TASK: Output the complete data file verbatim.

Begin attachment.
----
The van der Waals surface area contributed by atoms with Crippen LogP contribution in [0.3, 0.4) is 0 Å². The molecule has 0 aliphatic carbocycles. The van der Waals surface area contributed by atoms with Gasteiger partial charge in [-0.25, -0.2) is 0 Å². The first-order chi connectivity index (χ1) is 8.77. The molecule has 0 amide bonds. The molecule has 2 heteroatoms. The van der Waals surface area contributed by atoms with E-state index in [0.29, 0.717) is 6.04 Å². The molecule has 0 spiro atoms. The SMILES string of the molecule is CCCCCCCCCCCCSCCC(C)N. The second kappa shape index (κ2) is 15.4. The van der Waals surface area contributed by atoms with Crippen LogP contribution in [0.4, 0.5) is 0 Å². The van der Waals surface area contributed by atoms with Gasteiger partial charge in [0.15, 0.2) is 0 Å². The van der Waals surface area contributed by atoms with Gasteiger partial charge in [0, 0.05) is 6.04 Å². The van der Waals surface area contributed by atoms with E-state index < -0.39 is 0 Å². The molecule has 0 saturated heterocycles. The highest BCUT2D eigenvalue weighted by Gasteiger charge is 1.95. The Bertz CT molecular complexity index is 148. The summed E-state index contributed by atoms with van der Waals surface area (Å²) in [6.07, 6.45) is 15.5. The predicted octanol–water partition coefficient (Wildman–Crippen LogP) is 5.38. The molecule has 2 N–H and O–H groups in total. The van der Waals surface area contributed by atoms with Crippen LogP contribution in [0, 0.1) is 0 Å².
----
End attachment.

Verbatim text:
The van der Waals surface area contributed by atoms with Crippen LogP contribution in [0.3, 0.4) is 0 Å². The molecule has 0 aliphatic carbocycles. The van der Waals surface area contributed by atoms with Gasteiger partial charge in [-0.25, -0.2) is 0 Å². The first-order chi connectivity index (χ1) is 8.77. The molecule has 0 amide bonds. The molecule has 2 heteroatoms. The van der Waals surface area contributed by atoms with E-state index in [0.29, 0.717) is 6.04 Å². The molecule has 0 spiro atoms. The SMILES string of the molecule is CCCCCCCCCCCCSCCC(C)N. The second kappa shape index (κ2) is 15.4. The van der Waals surface area contributed by atoms with Crippen LogP contribution in [0.4, 0.5) is 0 Å². The van der Waals surface area contributed by atoms with Gasteiger partial charge in [0.15, 0.2) is 0 Å². The van der Waals surface area contributed by atoms with Gasteiger partial charge in [0, 0.05) is 6.04 Å². The van der Waals surface area contributed by atoms with E-state index < -0.39 is 0 Å². The molecule has 0 saturated heterocycles. The highest BCUT2D eigenvalue weighted by Gasteiger charge is 1.95. The Bertz CT molecular complexity index is 148. The summed E-state index contributed by atoms with van der Waals surface area (Å²) in [6.07, 6.45) is 15.5. The predicted octanol–water partition coefficient (Wildman–Crippen LogP) is 5.38. The molecule has 2 N–H and O–H groups in total. The van der Waals surface area contributed by atoms with Crippen LogP contribution in [0, 0.1) is 0 Å².